According to a study by BambooHR, 82% of employees feel that they do not get recognition for their work and are considering leaving the company. Recognition seems like a small thing and not understanding why it is needed could hurt an organization’s profitability. Think about it, a few simple words of encouragement or gratitude can save your company thousands of dollars in recruitment and training new talent. Recognition helps revenue. When an employee gets the recognition they deserve they are happy and happy employees are more productive. Companies who recognize their employees have 2.5 times more revenue compared to companies that do not reward their employees. This means that high engagement translates to a third higher profitability.

Culture of Recognition

Create a culture of recognition within your organization. For example, you can ring a bell and call everybody’s attention whenever somebody does a good job. This way everybody knows whenever the bell is rung that something amazing has happened. This action also recognizes the achievement of an employee. Soon your office will associate bell rings for getting recognition and will aspire to have the bell rung in their honor.

Tailor Fit Your Recognition

Teams within organizations can have their own culture. For example, this team loves bowling or comic books. Aside from the usual phrases and accolades typically bestowed on them, go a bit further by tailoring recognition for their internal culture like going on a celebratory bowling game after a job well done or treating them to a couple of comic books. These small actions do not only show recognition but it shows that you respect the individuality of your members as a team.

Link Recognition with Performance

The key is to promote good behavior through recognition. In the long run, the goal is to achieve better attitude and improved performance. Therefore managers should know how to tie recognition, company objectives and individual performance. Connecting behavior with specific behavior helps to drive better performance. For example, your goal as a company is to implement zero accidents in the workplace. Be sure to reward employees for avoiding accidents or coming up with a new system to improve safety. To truly drive behavior and reinforce performance, recognition from superiors should be more than just a few nice words. Superiors, management, team leaders and even the CEO should connect saying thank you (gratitude) with behavior (the purpose). Influencing behavior can boost performance and productivity while boosting morale.

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How To Connect With Employees As A CEO

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connect with employees

Thirty years ago, a CEO’s focus was on customers and profit. Nowadays we know that CEOs have a bigger impact. A good CEO knows that a company is more than just their customers and profits. A good connection with employees is also important to keep productivity and motivation up. CEOs need to connect with employees on a regular basis not only to inspire but also to know what is going on at the company’s most basic level. Here are ways a CEO can connect with his employees.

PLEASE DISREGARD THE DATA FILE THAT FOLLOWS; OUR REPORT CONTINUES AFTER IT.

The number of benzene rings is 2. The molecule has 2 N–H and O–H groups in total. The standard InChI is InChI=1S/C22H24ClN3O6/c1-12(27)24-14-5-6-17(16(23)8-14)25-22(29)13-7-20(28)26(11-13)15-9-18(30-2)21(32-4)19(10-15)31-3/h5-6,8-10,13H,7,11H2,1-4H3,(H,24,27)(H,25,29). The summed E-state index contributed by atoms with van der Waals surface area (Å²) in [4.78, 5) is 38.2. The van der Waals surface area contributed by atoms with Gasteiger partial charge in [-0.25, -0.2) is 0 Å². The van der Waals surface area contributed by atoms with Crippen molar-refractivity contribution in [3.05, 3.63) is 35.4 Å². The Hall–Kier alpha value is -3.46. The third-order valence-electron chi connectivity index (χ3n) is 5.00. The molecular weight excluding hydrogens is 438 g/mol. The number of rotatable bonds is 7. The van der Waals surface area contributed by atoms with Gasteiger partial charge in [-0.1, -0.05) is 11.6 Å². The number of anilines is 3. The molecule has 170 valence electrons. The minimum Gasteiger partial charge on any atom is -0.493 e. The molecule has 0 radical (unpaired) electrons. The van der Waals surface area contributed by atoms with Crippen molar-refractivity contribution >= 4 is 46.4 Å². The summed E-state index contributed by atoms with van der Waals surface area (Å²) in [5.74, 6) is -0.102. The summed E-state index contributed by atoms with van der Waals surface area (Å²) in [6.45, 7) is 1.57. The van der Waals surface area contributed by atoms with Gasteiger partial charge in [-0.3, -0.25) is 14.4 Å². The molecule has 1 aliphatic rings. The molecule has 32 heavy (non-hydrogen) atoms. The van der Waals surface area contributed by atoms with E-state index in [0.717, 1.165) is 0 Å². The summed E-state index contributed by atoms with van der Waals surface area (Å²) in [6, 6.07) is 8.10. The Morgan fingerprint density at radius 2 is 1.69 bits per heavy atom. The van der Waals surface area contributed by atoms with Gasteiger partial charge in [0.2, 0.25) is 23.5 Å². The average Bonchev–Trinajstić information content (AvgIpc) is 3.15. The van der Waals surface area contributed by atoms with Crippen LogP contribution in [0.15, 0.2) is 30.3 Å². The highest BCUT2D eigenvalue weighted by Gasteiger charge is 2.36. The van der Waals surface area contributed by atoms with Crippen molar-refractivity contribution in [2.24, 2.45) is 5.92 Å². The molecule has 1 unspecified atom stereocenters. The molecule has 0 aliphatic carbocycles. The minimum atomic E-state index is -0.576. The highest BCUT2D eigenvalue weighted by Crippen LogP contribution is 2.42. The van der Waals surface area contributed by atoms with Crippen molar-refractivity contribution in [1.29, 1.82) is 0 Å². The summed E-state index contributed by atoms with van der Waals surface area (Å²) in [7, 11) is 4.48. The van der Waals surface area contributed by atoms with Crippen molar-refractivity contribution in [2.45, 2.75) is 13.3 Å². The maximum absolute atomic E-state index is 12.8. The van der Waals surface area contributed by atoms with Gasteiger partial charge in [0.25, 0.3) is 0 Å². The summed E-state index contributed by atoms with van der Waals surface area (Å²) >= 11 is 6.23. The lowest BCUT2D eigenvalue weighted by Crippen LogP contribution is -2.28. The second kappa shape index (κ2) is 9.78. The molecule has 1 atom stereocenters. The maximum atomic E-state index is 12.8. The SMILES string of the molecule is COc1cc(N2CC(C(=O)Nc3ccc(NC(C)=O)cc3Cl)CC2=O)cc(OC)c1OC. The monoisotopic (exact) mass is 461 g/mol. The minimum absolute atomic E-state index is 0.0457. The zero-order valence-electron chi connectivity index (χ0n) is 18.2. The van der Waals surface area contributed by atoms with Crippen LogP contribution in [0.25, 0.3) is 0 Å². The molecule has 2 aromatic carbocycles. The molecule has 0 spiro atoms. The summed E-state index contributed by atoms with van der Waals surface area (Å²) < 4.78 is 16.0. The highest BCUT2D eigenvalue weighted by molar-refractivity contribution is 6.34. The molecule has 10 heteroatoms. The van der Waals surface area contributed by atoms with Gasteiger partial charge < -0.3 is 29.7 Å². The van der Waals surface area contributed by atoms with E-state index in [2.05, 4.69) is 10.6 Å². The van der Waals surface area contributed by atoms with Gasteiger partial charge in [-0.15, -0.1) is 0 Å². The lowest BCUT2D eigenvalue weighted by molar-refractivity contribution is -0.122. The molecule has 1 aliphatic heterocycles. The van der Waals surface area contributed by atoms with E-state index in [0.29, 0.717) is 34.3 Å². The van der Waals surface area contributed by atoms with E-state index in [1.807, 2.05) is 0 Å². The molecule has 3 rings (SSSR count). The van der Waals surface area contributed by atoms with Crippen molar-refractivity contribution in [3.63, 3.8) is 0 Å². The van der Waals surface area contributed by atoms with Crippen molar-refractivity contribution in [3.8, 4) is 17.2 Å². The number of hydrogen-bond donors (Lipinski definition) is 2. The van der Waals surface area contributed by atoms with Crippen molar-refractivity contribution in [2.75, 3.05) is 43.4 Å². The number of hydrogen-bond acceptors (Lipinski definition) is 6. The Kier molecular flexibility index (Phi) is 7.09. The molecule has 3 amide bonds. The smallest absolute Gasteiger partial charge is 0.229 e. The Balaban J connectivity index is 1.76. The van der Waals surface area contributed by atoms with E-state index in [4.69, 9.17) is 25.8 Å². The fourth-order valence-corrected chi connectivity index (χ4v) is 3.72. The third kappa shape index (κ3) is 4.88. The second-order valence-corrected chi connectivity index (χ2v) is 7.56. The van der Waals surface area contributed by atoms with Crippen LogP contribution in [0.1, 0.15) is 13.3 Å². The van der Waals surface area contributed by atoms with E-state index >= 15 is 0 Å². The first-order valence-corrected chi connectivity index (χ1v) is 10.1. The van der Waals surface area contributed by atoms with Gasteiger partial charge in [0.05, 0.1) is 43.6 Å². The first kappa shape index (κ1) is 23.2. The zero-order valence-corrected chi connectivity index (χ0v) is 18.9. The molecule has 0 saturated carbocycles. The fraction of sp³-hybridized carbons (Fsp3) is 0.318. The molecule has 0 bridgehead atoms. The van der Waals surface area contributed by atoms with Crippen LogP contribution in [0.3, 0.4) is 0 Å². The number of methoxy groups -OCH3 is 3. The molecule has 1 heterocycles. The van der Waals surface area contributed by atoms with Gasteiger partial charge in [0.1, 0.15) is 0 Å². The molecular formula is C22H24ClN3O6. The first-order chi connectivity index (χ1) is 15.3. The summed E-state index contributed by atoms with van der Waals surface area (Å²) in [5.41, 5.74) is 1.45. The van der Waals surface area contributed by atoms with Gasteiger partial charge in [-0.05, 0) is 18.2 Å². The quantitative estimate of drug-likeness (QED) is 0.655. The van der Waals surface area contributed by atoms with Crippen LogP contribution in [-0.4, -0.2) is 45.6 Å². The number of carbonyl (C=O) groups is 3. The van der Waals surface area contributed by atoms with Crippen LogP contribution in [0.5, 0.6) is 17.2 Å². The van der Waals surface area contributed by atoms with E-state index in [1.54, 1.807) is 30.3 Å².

Social Media

Many CEOs use social media to reach out to their clients and customers in an effort to humanize their company. Why not use the same social media to connect with employees too? Sending a congratulatory tweet to a team or following an employee on Facebook can be very flattering to employees.

To some of them, the boss is on the top floor only accessible to a select few VIPs. Being called to the CEOs office is very rare except maybe if they did something wrong. Social media brings everybody closer together because they are used by all kinds of people. Connect with employees on social media to make yourself more reachable, friendly and more human.

Take Mark Zuckerberg for example. Facebook’s CEO is very accessible to all people on his social media. He shares pictures of his kids and daily activities of their family life. This makes Mr. Zuckerberg seem more relatable, not only to employees but to many people as well.

Family Day

Family day is not only a great way for families to get together on company time (and expense), it is also a good time for the boss to connect with employees. Being called by your boss by your first name can be very gratifying for employees because the CEO remembers you. This simple act of remembering first names can be very inspiring and motivating to employees.

Employees also like to see their boss in casual clothing. To them it makes them look friendly and approachable. You can be surprised how many more employees approach their CEOs when they are seen wearing casual clothing. The friendly setting of family day is also a good way for CEOs and their employees to bond and get to know each other outside the workplace.

One-on-One

Having a one-on-one with the CEO can be very intimidating. What does he want with you anyway?

This is not necessarily true. A good way to get to know employees and make them feel important is to schedule a short one on one. It does not necessarily have to be about work. It can be about getting to know each other or catching up. This has to do with people wanting to feel that they are important. A CEO’s day is full of meeting with important people and spending time with ordinary employees will make them feel special. It is an easy motivational tool that does not cost anything but time

Open Door Policy

An open door policy makes CEOs more accessible to ordinary employees. They understand that a CEO’s time is important but an open door policy also makes them feel welcome. This is one of the reasons why many CEOs prefer to have meetings in a conference room rather than their private offices. This is to ensure that ordinary employees can walk in and talk to them if needed.

The door does not have to be literally open. Just make sure they understand that they can drop in anytime or arrange for an appointment to talk with you.

Share Meetings With Employees

Employees like to know what’s going on in the company. It makes them feel involved and valuable. One of the best ways to make them feel that their contribution is important is to record your meetings and share it with them. Sharing is a good idea because it’s a communication vehicle, it shows employees how decisions are made and it encourages precise thinking, communication that reduces politicking.

Leadership style differs from one CEO to the next. CEOs wear different hats all the time. The key is to remember that employees are the lifeblood of a company and finding ways to keep them motivated is one of the duties of a good CEO.